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Modular Platform for Aircraft Flight and Ground Operation

Periodic Reporting for period 2 - OPeRATOR (Modular Platform for Aircraft Flight and Ground Operation)

Reporting period: 2020-04-01 to 2021-05-31

The aeronautical sector is a critical player in contributing to one of the key Societal Challenges, namely "smart, green and integrated transport" as defined in Horizon 2020, as well as facing new challenges regarding its competitiveness, performance and environmental sustainability. A major goal is the reduction of atmospheric CO2 emitted from aircraft and fleets by developing more efficient systems and components, novel propulsion concepts and operational procedures.

In the Clean Sky 2 programme, new technologies towards these challenges are developed, where the SYSTEMS ITD, and more specifically, the MISSION workpackage deals with aircraft optimization with respect to green objectives. These are expected to yield a reduction in fuel burn, pollutant emissions and noise disturbance on the ground and to help in developing new engine and aircraft system designs with better efficiency regarding these metrics.

Embedded in this workpackage, the project OPeRATOR was launched to develop a modeling and simulation software library to perform virtual aircraft mission simulation in realistically modelled environments, including aerial and on-ground movement phases. These are part of the design and evaluation process of various aircraft components, for example actuators, propulsion and avionics like the flight control systems. Furthermore, the library needed to be designed in a modular way and with comprehensive interfaces to implement and use models from different sources.
The first phase of OPeRATOR covered the evaluation of the state of the art with respect to mission simulation software, as well as the definition of requirements and model interfaces. The library is written in the high-level programming and modeling language Modelica, which allows physics-based modeling (acausal statement of equations), modularity through object-oriented concept as well as interoperability through various interfaces to other tools and languages (like the industry standard FMI).

Following this, several use cases provided by MISSION, were implemented in the library. These are designed to serve as verification and validation tests for the library and to work as base setups for studies with the partner’s proprietary models. The use cases comprise actuator force-fight in flight, actuator failure cases, rejected take-off scenario, a city-pair mission and landing cases.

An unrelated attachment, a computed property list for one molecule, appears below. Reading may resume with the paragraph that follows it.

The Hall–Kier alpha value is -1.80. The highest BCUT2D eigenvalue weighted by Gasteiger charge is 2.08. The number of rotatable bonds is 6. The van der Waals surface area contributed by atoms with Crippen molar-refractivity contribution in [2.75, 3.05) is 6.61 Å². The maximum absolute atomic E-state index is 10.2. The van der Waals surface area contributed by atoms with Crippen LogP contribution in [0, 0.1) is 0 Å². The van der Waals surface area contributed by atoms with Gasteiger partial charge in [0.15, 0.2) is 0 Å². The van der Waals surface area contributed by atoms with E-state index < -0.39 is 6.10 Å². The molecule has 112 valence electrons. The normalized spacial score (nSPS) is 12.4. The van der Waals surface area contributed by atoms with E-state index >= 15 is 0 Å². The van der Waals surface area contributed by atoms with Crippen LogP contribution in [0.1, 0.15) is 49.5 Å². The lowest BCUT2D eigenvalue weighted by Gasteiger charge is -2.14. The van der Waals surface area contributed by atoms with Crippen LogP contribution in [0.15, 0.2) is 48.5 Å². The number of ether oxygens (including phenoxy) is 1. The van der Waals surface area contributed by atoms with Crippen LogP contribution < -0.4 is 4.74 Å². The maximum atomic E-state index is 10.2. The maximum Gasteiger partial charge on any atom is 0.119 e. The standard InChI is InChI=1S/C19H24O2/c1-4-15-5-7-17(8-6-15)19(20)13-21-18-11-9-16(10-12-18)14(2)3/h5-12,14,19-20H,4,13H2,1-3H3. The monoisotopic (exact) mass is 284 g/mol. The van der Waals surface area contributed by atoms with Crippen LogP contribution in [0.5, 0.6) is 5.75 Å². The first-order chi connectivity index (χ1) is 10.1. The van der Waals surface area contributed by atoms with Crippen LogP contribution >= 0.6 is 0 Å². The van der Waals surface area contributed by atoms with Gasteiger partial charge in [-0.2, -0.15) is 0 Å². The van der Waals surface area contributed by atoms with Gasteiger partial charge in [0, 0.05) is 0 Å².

Based on this, the final library version was finished, including a fully functional aircraft model based on components from the library and model data for an A320-sized aircraft. The aerodynamics are based on a gridded Vortex Lattice Method (VLM) in combination with manual tuning to meet stall speeds yielding a full aerodynamic model that covers all aircraft flight configurations. Also a weight and balance, landing gear, engine and actuator systems models were implemented. A redundant actuator model allowing actuator failures and force fights in various modes was developed, while a sensor suite modeling common sensor types (inertial, aerodata, GPS, ILS and others) provides realistic feedback variables to the flight control and management systems.

In order to let the aircraft model virtually fly prescribed missions, a fully functional autoflight system and pilot models have been integrated. The control algorithms allow for the simulation of full flights, including taxi, take-off, climb, cruise, descent, approach, landing and flare /cross wind alignment and braking.

All components are replaceable. In this way, MISSION components can be implemented and tested in a "virtual aircraft", which was performed for a proprietary engine model by the MISSION partner Collins Aerospace.